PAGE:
Alu rim brakes vs carbon vs disc

Discuss light weight issues concerning road bikes & parts.
Morkai
Posts: 44
Joined: Thu Mar 01, 2018 2:00 am

by Morkai

I started cycling 4 years ago. Went from a hybrid city bike to endurance Whyte Wessex road bike to Trek Emonda SLR. All disc. The last rim brake bike I rode was $150 and over 20 years ago.

Lately I caught myself thinking about buying a new bike during a ride if the ride didn't feel smooth. Cleaning and relubing the drivetrain solves that problem :)
I like cleaning the bike on a sunny, rest day. What I don't like is fixing it.

This week the front rotor started rubbing. No rubbing at the end of a ride one day and rubbing at the start of a ride the next day... what?! Cleaned the pistons and success: no rubbing! Unless riding out of the saddle and throwing the bike from side to side :( But this is not the first time it happened and I should be able to fix it again (or it will disappear on its own). It's just annoying.

With the release of the new Emonda, Trek fixed what I don't like with the old one: slimmer head tube and hidden cables (with the Madone cockpit), so I was thinking about getting it, but after the disc problems I spent the night looking for potential rim brake bike and found an offer for a used S-Works Tarmac SL6 2018 with DA Di2 and no wheels for 4900€.

I have a B'TWIN Triban 540 with Mavic Aksium wheels with aluminium rim brake track that was never ridden outside attached to a turbo trainer. It has B'TWIN branded calipers with Tektro pads (are you supposed to be able to move the calipers with your hands or the bolts are not tight enough?) and the tires are blue Schwalbe 23mm for the rollers (I thought I would use the rollers outside during the pandemic - didn't happen).
Let's say I go out and test the B'TWIN rim brake setup.
My question is what can I expect in terms of braking in comparison to a Tarmac with Dura-Ace calipers and Campagnolo Bora WTO or Bontrager XXX wheels with 28mm tires? Better/worse?

I'm 62kg +/- 1kg and the terrain I ride is rolling +/- 2%, no mountains, very few up to 7% short hills.

by Weenie


Hexsense
Posts: 1218
Joined: Wed Dec 30, 2015 12:41 am

by Hexsense

Aluminum rim (Consider HED Jet4 plus, Jet6 plus):
Dry: just less smooth feeling vs disc. Power is still there.
Wet: lose more power than disc and the rim can wear down with contamination. But overall, work fine.


Carbon rim:
Dry: Less power but work just fine, just be careful on long descending. It can heat up and soften the rim. A very soften rim cannot withstand tire pressure and can eventually fail.
Wet: eh, plan for double the stopping distance vs disc.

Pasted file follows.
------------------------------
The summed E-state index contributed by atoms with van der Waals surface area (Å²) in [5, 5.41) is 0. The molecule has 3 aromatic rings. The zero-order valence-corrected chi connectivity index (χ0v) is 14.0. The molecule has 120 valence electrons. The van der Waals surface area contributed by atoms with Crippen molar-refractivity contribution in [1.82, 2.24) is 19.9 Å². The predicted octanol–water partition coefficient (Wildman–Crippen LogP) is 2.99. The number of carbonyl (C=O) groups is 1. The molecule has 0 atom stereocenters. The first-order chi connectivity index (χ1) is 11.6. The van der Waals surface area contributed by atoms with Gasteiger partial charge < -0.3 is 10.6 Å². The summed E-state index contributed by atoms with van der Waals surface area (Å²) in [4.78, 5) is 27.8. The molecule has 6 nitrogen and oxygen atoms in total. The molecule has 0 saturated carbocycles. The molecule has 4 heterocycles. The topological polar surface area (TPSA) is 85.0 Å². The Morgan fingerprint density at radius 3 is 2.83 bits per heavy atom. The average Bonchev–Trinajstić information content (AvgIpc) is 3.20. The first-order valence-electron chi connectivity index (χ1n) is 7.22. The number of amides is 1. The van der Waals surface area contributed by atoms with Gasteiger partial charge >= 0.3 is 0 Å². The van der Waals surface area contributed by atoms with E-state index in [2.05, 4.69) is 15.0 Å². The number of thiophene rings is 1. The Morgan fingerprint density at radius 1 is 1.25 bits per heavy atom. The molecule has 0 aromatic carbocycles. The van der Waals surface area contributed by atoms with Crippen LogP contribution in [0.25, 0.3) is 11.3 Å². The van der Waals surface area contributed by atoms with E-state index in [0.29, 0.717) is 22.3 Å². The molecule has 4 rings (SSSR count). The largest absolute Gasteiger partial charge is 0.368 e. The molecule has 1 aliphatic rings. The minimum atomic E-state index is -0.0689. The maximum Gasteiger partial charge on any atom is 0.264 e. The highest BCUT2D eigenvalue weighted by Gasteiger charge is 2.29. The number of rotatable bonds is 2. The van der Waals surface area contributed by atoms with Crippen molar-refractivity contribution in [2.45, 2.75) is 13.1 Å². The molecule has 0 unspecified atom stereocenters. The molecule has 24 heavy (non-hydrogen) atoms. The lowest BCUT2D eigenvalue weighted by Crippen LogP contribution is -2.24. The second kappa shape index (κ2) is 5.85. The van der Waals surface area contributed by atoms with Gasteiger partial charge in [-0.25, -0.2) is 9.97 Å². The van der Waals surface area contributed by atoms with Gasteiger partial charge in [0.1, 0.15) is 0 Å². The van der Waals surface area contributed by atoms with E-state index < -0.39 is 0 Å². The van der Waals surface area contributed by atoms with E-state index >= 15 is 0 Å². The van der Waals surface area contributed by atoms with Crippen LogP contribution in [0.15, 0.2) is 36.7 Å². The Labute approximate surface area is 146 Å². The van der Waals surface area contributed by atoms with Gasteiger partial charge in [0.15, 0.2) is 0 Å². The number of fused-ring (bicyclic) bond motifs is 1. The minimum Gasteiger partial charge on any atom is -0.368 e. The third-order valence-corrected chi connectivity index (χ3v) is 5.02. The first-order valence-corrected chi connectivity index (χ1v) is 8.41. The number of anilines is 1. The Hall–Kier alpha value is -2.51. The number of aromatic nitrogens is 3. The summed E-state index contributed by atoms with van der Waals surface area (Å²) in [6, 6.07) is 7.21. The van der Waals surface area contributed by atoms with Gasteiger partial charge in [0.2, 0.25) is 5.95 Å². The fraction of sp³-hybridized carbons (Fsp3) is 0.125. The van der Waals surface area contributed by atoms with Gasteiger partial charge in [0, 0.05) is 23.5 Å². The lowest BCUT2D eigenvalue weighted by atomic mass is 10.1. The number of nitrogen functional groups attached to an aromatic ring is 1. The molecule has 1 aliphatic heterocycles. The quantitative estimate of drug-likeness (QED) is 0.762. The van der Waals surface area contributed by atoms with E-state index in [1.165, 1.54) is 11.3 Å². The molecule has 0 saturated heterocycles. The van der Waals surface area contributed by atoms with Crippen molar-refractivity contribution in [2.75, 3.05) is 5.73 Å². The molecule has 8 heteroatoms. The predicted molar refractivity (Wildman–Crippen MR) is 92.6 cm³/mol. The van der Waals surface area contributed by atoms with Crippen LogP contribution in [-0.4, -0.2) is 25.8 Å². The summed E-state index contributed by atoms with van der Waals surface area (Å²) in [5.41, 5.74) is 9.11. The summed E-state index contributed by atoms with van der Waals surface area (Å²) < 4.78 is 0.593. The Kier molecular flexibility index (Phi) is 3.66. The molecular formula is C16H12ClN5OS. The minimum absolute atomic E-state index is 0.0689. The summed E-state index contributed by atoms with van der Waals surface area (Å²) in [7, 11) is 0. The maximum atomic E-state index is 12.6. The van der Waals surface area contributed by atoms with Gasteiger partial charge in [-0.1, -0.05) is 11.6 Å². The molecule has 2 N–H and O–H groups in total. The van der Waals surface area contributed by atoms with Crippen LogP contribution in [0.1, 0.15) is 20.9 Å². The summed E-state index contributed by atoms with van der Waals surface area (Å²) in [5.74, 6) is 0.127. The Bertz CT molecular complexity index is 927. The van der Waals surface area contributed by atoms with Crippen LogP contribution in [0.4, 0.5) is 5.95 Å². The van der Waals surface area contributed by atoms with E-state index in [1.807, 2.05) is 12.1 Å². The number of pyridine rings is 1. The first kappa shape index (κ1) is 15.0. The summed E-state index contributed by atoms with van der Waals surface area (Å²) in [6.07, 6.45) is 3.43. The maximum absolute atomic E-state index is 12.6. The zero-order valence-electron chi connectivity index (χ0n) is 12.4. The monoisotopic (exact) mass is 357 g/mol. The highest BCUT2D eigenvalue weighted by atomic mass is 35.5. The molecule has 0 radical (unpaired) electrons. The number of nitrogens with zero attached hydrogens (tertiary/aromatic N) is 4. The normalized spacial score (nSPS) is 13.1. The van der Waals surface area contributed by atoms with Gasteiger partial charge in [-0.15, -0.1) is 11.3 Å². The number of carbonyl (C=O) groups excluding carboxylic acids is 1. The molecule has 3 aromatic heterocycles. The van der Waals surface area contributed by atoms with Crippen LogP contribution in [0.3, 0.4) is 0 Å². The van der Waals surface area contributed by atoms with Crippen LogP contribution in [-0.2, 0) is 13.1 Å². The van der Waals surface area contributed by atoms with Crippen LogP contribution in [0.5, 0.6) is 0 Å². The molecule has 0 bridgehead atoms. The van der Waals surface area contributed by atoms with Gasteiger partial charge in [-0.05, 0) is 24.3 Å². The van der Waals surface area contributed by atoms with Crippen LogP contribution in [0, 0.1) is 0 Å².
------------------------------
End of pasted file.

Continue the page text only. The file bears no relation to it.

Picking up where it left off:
Dura-ace caliper are almost all great. Except the under chainstay direct mount version which is a little underwhelming. All the normal mounts, and direct mount in other position are great. Thankfully, Tarmac mount rear direcr mount brake on seatstay so it is fine.
In wet, Dura-ace on carbon rim won't outperform cheap brake on aluminum rim IMO. However, in dry it might outperform your B'TWIN set-up.

c60rider
Posts: 573
Joined: Mon Feb 27, 2017 11:12 pm

by c60rider

If only it was so simple as to rate them 1, 2 or 3. What we don't want is yet another thread arguing over rim v disc so I would say go with whatever brake YOU want. It will brake perfectly well in all conditions. Just investigate thoroughly the pros/cons of each, setup, maintenance, noise etc but bear in mind the industry, and the written press, will have you believe that rim brakes are now obsolete and don't work, as they all want us to get rid of rim brake bikes and buy discs.

alcatraz
Posts: 3088
Joined: Mon Aug 29, 2016 11:19 am

by alcatraz

Disc brakes on an emonda makes sense. It belongs in the hills where they are useful.

If you get a fairweather bike for flats then rim brakes are ok. Aero or maybe better, tt.

If I were you I'd try to learn more about the gear you have and try to maintain it as good as possible, before making big investments.

Mep
Posts: 522
Joined: Fri May 28, 2004 4:11 pm

by Mep

I have the same riding profile as you, and I don't head out to ride when it's raining, so rim brakes are a no brainer. I remember going from Mavic Ksyriums (aluminum) to Boras, and I felt that the Boras had more stopping power and modulation. Of course there are more variables than just the wheelset, but suffice to say that you shouldn't accept lower braking performance on carbon rims.
Last edited by Mep on Fri Jun 26, 2020 1:52 am, edited 1 time in total.

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Alexbn921
Posts: 501
Joined: Wed Apr 10, 2019 6:39 pm

by Alexbn921

I'm tall, heavy and ride in the mountains. Disks are the bee's knees. I will never ever go back. I have a dial gauge truing stand so my rotors and wheels are true to +-.001 inches. Without being able to true your rotors they can get warped and eye balling it is second rate.

Aluminum rim with Shimano brakes are the best you can get. Generally they are okay, but get overwhelmed at threshold.

Carbon rims are simply not ridable for me. I have tried them and they lacked enough power to stop me in a respectable distance. Longevity was also a concern with how expensive they are.

My wife is light and only rides flat areas. There is no reason for her to switch from aluminum rim to disks. I also don’t want to maintain them.

Imaking20
Posts: 2345
Joined: Fri Nov 18, 2011 5:19 am

by Imaking20

I think you'd be hard pressed to find a better rim brake surface than the Aeolus XXX.

Just going back from SL6 disc on Dura Ace to the rim brake version and XXX 4. So you know where I'd put my money.